Consumers' food choices are influenced by complex emotions, attitudes and values. "Neuromarketing" uses neuroscience to objectively study consumer behavior, including food neuromarketing. The "Behavior and Brain Lab IULM" Neuromarketing Research Center focuses on the application of neurosciences to food marketing by analyzing brain activities. The aim of this seminar is (a) to explore the theories behind neuromarketing, its techniques and advantages, with special reference to food studies; and (b) to suggest how to apply this approach in food marketing, especially through non-invasive methods.
Meanwhile, China has been the largest importer of food and beverages since 2011, with the market growing due to new trends such as social commerce and sustainability. Imports are increasing due to rising incomes, overseas travel and food delivery apps. Chinese consumers, especially the new generation, follow different eating habits and regulations are more rigid, with high quality standards and defined rules.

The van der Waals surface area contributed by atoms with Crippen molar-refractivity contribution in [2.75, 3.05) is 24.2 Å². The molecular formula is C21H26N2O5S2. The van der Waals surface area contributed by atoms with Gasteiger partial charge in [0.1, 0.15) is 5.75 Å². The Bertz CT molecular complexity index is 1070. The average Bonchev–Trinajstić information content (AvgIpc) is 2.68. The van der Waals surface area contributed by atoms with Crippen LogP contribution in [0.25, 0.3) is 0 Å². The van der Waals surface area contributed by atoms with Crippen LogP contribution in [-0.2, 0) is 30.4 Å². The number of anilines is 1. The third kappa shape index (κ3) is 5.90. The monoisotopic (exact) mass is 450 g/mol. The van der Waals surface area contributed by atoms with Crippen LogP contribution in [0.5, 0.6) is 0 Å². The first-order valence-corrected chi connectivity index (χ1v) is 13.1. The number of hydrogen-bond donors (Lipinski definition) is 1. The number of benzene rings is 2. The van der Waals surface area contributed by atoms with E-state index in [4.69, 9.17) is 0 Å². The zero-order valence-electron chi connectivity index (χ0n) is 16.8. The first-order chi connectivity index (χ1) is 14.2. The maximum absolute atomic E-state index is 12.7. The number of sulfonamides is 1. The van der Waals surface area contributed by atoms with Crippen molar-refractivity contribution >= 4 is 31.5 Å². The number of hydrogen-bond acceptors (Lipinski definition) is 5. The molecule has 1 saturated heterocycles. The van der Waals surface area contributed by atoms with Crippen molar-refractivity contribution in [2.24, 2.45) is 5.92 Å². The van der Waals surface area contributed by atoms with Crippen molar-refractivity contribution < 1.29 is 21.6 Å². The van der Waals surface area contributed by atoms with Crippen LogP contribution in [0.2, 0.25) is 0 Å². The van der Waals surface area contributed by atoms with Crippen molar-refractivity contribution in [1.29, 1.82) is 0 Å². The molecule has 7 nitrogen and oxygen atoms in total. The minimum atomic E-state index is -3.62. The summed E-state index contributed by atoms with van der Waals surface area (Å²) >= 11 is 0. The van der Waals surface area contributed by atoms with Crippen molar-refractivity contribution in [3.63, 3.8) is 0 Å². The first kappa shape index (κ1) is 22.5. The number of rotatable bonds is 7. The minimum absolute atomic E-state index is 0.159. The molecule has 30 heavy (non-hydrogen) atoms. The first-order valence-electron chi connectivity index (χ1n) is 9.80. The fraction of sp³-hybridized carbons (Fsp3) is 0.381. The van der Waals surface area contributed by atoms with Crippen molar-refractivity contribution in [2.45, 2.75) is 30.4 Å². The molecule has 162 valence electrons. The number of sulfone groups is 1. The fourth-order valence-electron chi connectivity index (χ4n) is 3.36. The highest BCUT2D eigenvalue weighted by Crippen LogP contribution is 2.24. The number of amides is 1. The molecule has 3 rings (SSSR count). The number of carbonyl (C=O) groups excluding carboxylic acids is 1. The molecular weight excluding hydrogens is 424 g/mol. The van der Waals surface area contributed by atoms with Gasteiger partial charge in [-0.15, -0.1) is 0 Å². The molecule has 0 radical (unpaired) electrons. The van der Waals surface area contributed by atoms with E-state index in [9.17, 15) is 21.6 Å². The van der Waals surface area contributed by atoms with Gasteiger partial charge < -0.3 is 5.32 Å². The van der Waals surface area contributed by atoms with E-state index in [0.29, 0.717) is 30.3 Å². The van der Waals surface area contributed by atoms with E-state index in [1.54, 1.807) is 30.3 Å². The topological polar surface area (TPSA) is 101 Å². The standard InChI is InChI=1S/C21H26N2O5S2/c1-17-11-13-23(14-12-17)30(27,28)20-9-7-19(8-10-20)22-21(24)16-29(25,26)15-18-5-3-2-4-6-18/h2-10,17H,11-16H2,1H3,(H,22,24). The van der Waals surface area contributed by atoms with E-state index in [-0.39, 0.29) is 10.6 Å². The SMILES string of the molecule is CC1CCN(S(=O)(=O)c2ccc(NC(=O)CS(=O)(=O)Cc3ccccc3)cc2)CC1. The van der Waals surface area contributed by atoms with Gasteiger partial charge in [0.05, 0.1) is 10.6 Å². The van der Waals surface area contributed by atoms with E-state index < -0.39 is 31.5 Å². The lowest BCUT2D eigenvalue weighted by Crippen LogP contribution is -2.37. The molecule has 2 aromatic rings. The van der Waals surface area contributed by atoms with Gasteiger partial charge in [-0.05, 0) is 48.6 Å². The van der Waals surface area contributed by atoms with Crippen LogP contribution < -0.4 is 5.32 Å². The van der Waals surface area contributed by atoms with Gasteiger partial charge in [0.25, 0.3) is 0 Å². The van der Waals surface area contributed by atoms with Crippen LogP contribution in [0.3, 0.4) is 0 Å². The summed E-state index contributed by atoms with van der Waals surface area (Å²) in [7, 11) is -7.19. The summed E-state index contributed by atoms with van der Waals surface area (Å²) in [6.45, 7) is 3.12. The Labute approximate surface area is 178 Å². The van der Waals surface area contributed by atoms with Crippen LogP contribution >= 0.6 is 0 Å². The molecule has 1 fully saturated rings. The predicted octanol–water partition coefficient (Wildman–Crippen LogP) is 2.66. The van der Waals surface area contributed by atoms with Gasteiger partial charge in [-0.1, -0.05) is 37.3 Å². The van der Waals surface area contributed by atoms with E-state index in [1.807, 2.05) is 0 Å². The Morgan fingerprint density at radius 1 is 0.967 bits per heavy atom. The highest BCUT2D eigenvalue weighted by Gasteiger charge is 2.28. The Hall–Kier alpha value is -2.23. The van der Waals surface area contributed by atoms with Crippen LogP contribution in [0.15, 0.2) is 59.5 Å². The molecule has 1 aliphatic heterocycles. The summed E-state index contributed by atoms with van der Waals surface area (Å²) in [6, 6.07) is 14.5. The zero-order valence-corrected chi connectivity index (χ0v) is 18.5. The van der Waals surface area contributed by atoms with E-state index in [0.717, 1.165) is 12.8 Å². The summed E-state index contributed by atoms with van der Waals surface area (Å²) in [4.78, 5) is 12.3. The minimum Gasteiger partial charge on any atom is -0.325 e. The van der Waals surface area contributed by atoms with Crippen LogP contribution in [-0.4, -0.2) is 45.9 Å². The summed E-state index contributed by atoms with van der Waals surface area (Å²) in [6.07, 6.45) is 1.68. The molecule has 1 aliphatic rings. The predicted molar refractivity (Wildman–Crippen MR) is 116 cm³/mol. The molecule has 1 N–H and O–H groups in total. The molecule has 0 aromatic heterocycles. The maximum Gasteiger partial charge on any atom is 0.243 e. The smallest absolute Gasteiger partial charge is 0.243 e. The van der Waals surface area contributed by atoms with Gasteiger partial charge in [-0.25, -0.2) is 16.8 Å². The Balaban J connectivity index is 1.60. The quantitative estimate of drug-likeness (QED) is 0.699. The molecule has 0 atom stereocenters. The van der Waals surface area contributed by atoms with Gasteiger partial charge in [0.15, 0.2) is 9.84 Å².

Tuesday, September 19, 11 a.m. - 12:30 p.m. "Communication" area

  • Prof. Maria Angela Polesana - Associate professor of Sociology of Cultural and Communication Processes (Università IULM)
  • Dr. Luca De Fino - Managing Director of HyLink

The Italian communication industry is mainly concentrated in the Lombardy region, with Milan as the communication capital of the country, hosting more than 50% of the companies in the field. Digital transformation, accelerated by the COVID-19 pandemic, has had a significant impact on this industry, leading to an increase in services related to social media management, SEO, SEM, data analytics and digital communication. Women represent about half of the workforce in this industry, making it the most feminized industry in Italy.
To address the Chinese market, companies need to adopt specific and constantly updated communication strategies, considering cultural sensitivities and different systems of values. The Chinese digital ecosystem requires omnichannel approaches for marketing and communication of Western brands in the East and vice versa. This speech focuses on these dynamics, providing new insights for companies operating between the West and China, taking into account the vast number of netizens in the Asian country.